Autocento of the breakfast table

process narrative

Hi. My name is Case Duckworth. This is my thesis.

Autocento of the breakfast table is an inter/hypertextual exploration of the workings of inspiration, revision, and obsession. I’ve compiled this work over multiple years, and recently linked it all together to form a (hopefully) more cohesive whole. To make this easier than collating everything by hand, I’ve relied on a process that leverages open-source technologies to publish my work onto a web platform.

Process steps

  1. Write poems.
  2. Convert to Markdown.
    • Markdown, originally by John Gruber, is a lightweight markup language that allows me to focus on the content of my writing, knowing that I can work on the presentation later.
    • The original program is buggy and inconsistent with how it applies styles to markup. It also only works to convert text to HTML.
    • Because of these limitations, I’ve used John MacFarlane’s extended Markdown syntax, which lets me write richer documents and programmatically compile my work into multiple formats.
  3. Compile to HTML with Pandoc.
    • At first, I used this code in the shell to generate my HTML:

      for file in *.txt; do
      pandoc "$file" -f markdown -t html5 \
      --template=template.html -o "${file%txt}html"
      but this proved tedious with time.
    • After a lot of experimenting with different scripting languages, I finally realized that GNU make would fit this task perfectly.
    • You can see my makefile here—it’s kind of a mess, but it does the job. See below for a more detailed explanation of the makefile.
  4. Style the pages with CSS.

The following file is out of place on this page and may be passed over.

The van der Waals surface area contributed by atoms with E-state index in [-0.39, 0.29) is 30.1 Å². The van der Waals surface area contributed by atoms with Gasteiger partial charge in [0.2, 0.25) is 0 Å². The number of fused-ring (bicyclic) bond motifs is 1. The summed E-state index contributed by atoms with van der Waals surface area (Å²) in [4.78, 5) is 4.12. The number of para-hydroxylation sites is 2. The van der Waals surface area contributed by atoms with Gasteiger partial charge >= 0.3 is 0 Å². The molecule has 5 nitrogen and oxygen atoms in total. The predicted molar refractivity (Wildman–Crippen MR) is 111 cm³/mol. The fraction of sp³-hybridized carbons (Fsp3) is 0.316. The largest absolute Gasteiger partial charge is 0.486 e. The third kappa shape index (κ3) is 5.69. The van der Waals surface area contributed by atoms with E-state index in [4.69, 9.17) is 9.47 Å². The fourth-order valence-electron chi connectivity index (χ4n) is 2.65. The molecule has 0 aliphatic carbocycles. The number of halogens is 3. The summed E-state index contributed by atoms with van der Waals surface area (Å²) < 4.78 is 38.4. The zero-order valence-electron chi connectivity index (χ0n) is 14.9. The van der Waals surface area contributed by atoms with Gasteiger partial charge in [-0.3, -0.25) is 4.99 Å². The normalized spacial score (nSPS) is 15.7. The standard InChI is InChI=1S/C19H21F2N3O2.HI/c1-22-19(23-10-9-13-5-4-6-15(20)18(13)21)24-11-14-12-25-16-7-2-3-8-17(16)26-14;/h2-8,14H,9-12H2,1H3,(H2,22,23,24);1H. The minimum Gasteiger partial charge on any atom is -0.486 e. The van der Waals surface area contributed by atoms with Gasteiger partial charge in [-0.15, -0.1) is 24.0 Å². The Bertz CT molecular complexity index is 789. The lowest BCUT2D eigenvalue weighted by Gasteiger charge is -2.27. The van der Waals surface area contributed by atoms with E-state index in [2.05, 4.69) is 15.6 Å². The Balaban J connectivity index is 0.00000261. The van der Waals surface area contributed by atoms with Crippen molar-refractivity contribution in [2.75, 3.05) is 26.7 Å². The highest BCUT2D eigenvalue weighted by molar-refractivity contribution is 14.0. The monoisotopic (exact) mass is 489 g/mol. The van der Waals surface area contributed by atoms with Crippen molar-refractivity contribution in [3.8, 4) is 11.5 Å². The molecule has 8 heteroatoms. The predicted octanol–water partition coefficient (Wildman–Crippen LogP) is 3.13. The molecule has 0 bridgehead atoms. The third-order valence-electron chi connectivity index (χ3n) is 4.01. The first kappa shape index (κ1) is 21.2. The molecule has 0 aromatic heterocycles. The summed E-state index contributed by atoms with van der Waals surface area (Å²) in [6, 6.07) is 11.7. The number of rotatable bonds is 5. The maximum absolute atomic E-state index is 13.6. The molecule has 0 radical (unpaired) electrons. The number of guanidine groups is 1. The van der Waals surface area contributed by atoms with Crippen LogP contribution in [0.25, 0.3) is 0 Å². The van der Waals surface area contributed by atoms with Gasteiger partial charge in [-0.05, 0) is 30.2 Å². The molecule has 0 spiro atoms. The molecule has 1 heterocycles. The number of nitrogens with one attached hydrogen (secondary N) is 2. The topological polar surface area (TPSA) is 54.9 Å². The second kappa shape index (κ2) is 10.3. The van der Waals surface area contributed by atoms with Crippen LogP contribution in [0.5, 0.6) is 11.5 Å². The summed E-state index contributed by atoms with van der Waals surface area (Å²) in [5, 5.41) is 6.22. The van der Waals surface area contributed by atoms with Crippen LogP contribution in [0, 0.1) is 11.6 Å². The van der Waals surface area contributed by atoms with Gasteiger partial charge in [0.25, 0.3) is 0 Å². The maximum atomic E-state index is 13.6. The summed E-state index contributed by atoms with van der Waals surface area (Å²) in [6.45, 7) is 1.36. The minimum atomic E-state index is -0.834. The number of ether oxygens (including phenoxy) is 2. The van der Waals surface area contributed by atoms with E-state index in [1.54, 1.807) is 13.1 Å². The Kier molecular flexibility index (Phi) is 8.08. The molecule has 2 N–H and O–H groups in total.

• I use a pretty basic style for Autocento. You can see my stylesheet here.
  5. Use Github to put them online.
    • Github uses git under the hood—a Version Control System developed for keeping track of large code projects.
    • My workflow with git looks like this:
      • Change files in the project directory—revise a poem, change the makefile, add a style, etc.
      • (If necessary, re-compile with make.)
      • git status tells me which files have changed, which have been added, and if any have been deleted.
      • git add -A adds all the changes to the staging area, or I can add individual files, depending on what I want to commit.
      • git commit -m "[message]" commits the changes to git. This means they’re “saved”—if I do something I want to revert, I can git revert back to a commit and start again.
      • git push pushes the changes to the remote repository—in this case, the Github repo that serves
      • Lather, rinse, repeat.
  6. Write Makefile to extend build capabilities.

The beauty of this system

  • I can compile these poems into (almost) any format: pandoc supports a lot.
  • Once I complete the above process once, I can focus on revising my poems.
  • These poems are online for anyone to see and use for their own work.